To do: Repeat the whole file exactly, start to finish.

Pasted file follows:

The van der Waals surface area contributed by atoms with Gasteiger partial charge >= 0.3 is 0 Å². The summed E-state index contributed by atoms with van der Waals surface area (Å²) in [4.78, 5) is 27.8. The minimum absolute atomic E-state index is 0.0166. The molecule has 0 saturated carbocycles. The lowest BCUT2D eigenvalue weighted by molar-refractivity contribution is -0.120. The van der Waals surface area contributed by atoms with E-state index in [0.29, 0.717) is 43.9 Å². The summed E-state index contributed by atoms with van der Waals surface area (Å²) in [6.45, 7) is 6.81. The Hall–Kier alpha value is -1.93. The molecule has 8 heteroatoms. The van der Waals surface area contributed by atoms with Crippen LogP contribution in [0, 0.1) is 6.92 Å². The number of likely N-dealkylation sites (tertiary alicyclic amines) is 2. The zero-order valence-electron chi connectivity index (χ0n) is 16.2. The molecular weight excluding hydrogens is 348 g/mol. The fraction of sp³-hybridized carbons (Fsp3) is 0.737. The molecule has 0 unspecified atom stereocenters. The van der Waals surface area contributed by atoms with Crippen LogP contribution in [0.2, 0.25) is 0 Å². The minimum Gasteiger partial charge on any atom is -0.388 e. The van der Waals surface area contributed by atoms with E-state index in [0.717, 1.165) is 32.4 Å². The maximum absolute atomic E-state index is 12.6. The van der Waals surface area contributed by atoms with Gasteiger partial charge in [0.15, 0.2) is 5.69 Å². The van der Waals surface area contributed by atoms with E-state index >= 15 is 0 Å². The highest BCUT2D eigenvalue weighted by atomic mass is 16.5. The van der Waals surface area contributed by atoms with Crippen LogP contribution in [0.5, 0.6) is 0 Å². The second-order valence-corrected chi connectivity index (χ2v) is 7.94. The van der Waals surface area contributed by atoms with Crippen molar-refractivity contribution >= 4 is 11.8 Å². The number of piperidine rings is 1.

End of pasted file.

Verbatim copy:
The van der Waals surface area contributed by atoms with Gasteiger partial charge >= 0.3 is 0 Å². The summed E-state index contributed by atoms with van der Waals surface area (Å²) in [4.78, 5) is 27.8. The minimum absolute atomic E-state index is 0.0166. The molecule has 0 saturated carbocycles. The lowest BCUT2D eigenvalue weighted by molar-refractivity contribution is -0.120. The van der Waals surface area contributed by atoms with E-state index in [0.29, 0.717) is 43.9 Å². The summed E-state index contributed by atoms with van der Waals surface area (Å²) in [6.45, 7) is 6.81. The Hall–Kier alpha value is -1.93. The molecule has 8 heteroatoms. The van der Waals surface area contributed by atoms with Crippen LogP contribution in [0, 0.1) is 6.92 Å². The number of likely N-dealkylation sites (tertiary alicyclic amines) is 2. The zero-order valence-electron chi connectivity index (χ0n) is 16.2. The molecular weight excluding hydrogens is 348 g/mol. The fraction of sp³-hybridized carbons (Fsp3) is 0.737. The molecule has 0 unspecified atom stereocenters. The van der Waals surface area contributed by atoms with Crippen LogP contribution in [0.2, 0.25) is 0 Å². The minimum Gasteiger partial charge on any atom is -0.388 e. The van der Waals surface area contributed by atoms with E-state index in [0.717, 1.165) is 32.4 Å². The maximum absolute atomic E-state index is 12.6. The van der Waals surface area contributed by atoms with Gasteiger partial charge in [0.15, 0.2) is 5.69 Å². The van der Waals surface area contributed by atoms with E-state index >= 15 is 0 Å². The highest BCUT2D eigenvalue weighted by atomic mass is 16.5. The van der Waals surface area contributed by atoms with Crippen LogP contribution in [0.5, 0.6) is 0 Å². The second-order valence-corrected chi connectivity index (χ2v) is 7.94. The van der Waals surface area contributed by atoms with Crippen molar-refractivity contribution >= 4 is 11.8 Å². The number of piperidine rings is 1.